The blades of Olympic foils, epees and sabers are all made from maraging steel - low carbon, ultra high strength steel that gets its strength not from carbon, but from metallic alloys in its construction and will slow a crack in the blade by a factor of 10 when compared to medium or high carbon steel blades. The blades are also slightly curved so that they flex in a predicable direction when they contact the target - and most importantly - they are very SAFE (it is practically unheard of for a fencer to be injured by a BLADE during a fencing match, though pulled muscles or torn ligaments are not uncommon).

Typically, it costs around $700 to $1,500 to kit yourself out with everything you need for serious fencing practice - though the swords themselves are actually quite inexpensive (definitely sub $300!) and you can pick them up readily enough on or other online stores such as the $60 maraging steel (S2000) Saber with electronics included!
Watch the Finals TODAY August 1st 2021
Much of the action has already happened - but there is still time to catch the finals..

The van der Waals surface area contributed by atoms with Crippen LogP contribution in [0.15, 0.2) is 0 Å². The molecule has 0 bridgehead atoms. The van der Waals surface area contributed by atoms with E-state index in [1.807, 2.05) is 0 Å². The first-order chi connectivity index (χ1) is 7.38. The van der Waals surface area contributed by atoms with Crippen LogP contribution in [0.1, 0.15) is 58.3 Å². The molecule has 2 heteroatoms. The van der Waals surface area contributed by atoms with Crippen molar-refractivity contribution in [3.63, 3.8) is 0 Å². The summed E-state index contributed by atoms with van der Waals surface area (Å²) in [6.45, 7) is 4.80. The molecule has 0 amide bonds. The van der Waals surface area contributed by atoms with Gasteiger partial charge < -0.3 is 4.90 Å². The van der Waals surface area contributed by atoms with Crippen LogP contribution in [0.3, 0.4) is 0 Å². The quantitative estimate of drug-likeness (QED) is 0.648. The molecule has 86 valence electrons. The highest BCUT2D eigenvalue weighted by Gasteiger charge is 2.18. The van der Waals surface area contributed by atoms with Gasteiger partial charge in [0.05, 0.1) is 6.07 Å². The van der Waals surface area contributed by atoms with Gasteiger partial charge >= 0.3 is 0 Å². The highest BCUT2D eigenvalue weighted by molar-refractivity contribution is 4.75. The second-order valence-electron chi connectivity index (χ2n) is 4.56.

From 9am to 5:50pm local time (Tokyo) is the last day of the Men's foil team championships. While coverage has been a bit of an issue, you can watch the Olympics using any of the following streaming services depending on your location or VPN proxy set up:

  1. DAZN.
  2. ESPN+
  3. Hulu + Live TV.
  4. Sling TV.
  5. YouTube TV.
  6. Sony LIV.

Or you can see free livestreams (as well as video of all the previous matches) for free on NBC HERE

Even if you don't see it live this year, I hope that this article has sparked some interest in this sport of swordsmanship.
Video of the Month
Still have your doubts that Fencing is a sport that has martial applications. Well, check out this cool tongue in cheek video with US Olympic Champion Monica Aksamit where she defends against 4 'regular people' attempting to stab her in the face..! (spoiler alert: the shocked look on her opponents face below gives you some idea of the outcome!).
Very interesting that the first person to face of against her felt genuine, visceral fear - there is no doubt that if you try fencing for the first time, you will probably experience a similar thrill..
Best Forum Posts
We kept 'mum' on this one for quite some time, but it was finally revealed in a Facebook post last month that Kult of Athena has a new owner. The forum erupted into Chaos momentarily until the new owner made a post to clarify what is going on - showing just how important good vendor/member interactions are to ensuring everyone has accurate information 'from the horses mouth' and do not go down the rabbit hole of wild guesses and pure speculation..